<i>"The Name of Our Country is América" - Simon Bolivar</i> The Narco News Bulletin<br><small>Reporting on the War on Drugs and Democracy from Latin America
 English | Español November 23, 2017 | Issue #25


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And Almost...

Lula and Brazil Wait For October 27th


By Luis A Gómez
Narco News Andean Bureau Chief

October 7, 2002

Sao Paulo, Brazil
Yesterday, kind readers, was a long day, full of anticipation for democracy in our América. Throughout the day the people of Brazil went to the polls… and presidential candidate Lula da Silva arrived just three percentage points from opening the doors to the government in the first round… But no harm done, because within three weeks, nobody doubts it (not in Brazil and not on Wall Street), the popular and most important leader of the Left will triumph.

But let’s talk about what has happened, because although Lula was not elected president of Brazil yet, some of his allies did win important posts in the first round, changing the history of his Workers Party, that now becomes the leading political force in Brazil: People like Congressman José Dirceu, who is also president of the Workers Party (PT, in its Portuguese initials), or the governor of the state of Arce (on the Bolivian border), Jorge Viana, and the senator from Sao Paulo Aloizio Marcadante… and many, many more.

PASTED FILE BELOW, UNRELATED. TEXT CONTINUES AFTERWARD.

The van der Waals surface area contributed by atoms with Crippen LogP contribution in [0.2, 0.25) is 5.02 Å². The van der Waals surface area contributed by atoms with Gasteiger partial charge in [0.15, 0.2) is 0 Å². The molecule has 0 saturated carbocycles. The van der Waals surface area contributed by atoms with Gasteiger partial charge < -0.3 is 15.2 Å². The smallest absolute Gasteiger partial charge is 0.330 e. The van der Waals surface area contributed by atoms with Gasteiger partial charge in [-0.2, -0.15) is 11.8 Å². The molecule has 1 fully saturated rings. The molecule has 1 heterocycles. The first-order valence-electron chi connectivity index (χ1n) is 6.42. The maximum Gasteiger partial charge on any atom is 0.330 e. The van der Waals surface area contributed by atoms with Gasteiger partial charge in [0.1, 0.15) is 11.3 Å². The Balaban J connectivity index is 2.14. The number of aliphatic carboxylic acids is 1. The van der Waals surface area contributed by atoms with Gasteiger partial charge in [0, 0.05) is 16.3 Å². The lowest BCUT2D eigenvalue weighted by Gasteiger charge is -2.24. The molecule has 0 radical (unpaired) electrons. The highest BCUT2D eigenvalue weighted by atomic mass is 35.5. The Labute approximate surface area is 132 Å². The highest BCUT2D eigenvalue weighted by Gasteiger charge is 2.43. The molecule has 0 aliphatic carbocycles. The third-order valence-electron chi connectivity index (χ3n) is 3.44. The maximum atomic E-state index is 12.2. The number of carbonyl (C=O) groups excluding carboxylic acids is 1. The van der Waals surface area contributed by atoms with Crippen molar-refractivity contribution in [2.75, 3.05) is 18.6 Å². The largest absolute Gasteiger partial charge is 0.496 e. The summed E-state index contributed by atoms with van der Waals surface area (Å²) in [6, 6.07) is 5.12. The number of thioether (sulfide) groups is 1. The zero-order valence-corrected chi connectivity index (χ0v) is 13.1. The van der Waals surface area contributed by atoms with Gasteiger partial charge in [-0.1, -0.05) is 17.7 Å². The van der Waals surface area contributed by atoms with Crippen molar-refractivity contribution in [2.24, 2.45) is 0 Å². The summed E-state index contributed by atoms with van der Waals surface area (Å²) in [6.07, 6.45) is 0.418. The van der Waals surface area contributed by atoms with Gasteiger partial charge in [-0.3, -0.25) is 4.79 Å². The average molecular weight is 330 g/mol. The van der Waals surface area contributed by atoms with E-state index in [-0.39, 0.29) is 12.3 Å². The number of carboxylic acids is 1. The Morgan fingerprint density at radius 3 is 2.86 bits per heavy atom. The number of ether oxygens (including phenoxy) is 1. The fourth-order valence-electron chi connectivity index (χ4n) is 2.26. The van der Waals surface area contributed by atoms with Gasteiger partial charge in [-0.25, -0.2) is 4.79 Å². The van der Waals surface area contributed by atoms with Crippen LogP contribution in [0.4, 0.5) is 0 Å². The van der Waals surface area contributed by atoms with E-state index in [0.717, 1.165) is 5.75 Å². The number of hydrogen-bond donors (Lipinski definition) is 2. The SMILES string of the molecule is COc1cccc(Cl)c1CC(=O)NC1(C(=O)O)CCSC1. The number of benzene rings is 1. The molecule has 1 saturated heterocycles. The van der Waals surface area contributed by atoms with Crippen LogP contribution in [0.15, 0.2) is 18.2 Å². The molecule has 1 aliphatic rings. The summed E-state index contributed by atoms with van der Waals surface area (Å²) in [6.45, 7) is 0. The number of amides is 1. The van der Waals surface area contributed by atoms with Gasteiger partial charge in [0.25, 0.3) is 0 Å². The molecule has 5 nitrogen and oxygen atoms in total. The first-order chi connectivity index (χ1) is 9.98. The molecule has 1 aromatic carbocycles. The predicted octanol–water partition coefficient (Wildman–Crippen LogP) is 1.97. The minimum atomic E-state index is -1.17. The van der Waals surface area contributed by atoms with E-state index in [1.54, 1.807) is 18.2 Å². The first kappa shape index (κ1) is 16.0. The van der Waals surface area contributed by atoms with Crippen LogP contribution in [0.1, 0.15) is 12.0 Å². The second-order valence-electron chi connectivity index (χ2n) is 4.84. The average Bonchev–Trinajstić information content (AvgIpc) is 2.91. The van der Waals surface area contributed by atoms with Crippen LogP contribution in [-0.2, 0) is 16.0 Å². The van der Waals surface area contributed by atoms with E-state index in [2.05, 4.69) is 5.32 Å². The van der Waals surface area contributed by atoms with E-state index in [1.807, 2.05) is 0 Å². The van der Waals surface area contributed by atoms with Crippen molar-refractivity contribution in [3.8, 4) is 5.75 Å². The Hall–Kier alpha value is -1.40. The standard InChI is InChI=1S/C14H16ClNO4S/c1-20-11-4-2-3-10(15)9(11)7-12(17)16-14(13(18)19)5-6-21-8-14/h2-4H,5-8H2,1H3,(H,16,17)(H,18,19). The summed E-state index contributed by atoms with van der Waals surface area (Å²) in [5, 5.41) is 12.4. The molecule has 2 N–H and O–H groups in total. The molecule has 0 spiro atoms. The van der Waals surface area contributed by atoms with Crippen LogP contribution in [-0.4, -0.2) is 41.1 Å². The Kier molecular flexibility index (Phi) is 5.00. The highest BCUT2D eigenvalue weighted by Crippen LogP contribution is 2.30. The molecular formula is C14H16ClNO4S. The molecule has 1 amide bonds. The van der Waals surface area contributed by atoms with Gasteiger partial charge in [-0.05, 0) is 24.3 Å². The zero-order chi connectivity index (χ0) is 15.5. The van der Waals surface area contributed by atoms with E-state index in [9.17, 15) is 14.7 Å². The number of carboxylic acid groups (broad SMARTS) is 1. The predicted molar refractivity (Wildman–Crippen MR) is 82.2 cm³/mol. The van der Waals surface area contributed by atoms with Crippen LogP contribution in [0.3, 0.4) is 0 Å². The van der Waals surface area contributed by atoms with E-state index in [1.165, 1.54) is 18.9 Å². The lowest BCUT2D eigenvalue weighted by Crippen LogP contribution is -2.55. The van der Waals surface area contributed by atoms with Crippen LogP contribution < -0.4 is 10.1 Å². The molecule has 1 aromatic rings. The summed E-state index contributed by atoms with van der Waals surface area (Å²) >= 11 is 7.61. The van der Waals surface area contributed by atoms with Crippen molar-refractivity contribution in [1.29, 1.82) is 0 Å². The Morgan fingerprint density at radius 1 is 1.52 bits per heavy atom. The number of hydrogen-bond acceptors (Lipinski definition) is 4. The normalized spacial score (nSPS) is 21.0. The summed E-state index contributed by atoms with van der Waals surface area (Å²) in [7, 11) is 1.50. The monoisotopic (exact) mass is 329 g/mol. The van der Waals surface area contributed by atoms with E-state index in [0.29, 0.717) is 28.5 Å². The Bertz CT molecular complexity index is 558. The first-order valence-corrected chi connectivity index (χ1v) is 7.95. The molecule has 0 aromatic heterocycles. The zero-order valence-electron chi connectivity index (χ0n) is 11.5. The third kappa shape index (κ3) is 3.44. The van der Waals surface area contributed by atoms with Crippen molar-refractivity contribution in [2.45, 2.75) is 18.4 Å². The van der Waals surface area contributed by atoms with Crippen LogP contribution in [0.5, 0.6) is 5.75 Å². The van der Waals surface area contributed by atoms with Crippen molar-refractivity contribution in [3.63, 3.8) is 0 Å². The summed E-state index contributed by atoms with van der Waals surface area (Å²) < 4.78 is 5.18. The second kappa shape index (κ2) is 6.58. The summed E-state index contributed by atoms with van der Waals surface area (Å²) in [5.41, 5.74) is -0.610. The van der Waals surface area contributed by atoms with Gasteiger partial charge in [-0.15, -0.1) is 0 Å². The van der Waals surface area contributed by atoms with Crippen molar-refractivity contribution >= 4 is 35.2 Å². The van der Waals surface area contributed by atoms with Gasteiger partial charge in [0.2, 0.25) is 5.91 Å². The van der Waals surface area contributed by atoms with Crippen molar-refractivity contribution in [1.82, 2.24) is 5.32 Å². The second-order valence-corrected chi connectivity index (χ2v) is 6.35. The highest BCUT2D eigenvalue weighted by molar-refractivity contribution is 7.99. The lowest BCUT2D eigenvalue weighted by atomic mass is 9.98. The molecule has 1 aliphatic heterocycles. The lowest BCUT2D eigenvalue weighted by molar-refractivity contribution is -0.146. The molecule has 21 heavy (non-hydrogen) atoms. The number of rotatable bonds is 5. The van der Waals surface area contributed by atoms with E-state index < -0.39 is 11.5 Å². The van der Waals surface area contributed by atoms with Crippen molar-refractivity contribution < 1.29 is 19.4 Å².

And let’s speak also of the dark moments for democracy. Yesterday, for example, it was demonstrated that the polls, all of them, did not tell the whole truth about the intentions of the voters. The most scandalous case was that for election of the governor of Sao Paulo. In its final poll before the vote, the daily Folha of Sao Paulo (perhaps the most respected newspaper in Brazil) said that José Genoino, the PT candidate, was in third place with 24 percent, behind the current governor Gerardo Alckim of the governing party, and the old politician Paulo Maluf. The other polls said similar things.

Last night, when almost have the votes in the state of Sao Paulo were counted, Alckim had obtained 40.6 percent, Genoino 31.4 percent and Maluf with barely 21.4 percent. From this it is possible to conclude that the polls were badly conducted… or perhaps organized with the intent to undercount the support for the PT candidates, because the case of Genoino is not the only one. Everything indicates that the labor of Brazilian special interests was very vast and that, with actions like those, they have tried to undermine the enormous vote that the people’s party received.

It’s worth mentioning that with those results in Sao Paulo, the last representative of the military dictatorship, Paulo Maluf, a civilian who worked with the military commanders in the sixties and seventies, has been left on the sidelines of political life for the first time… a clear indication of the changes afoot.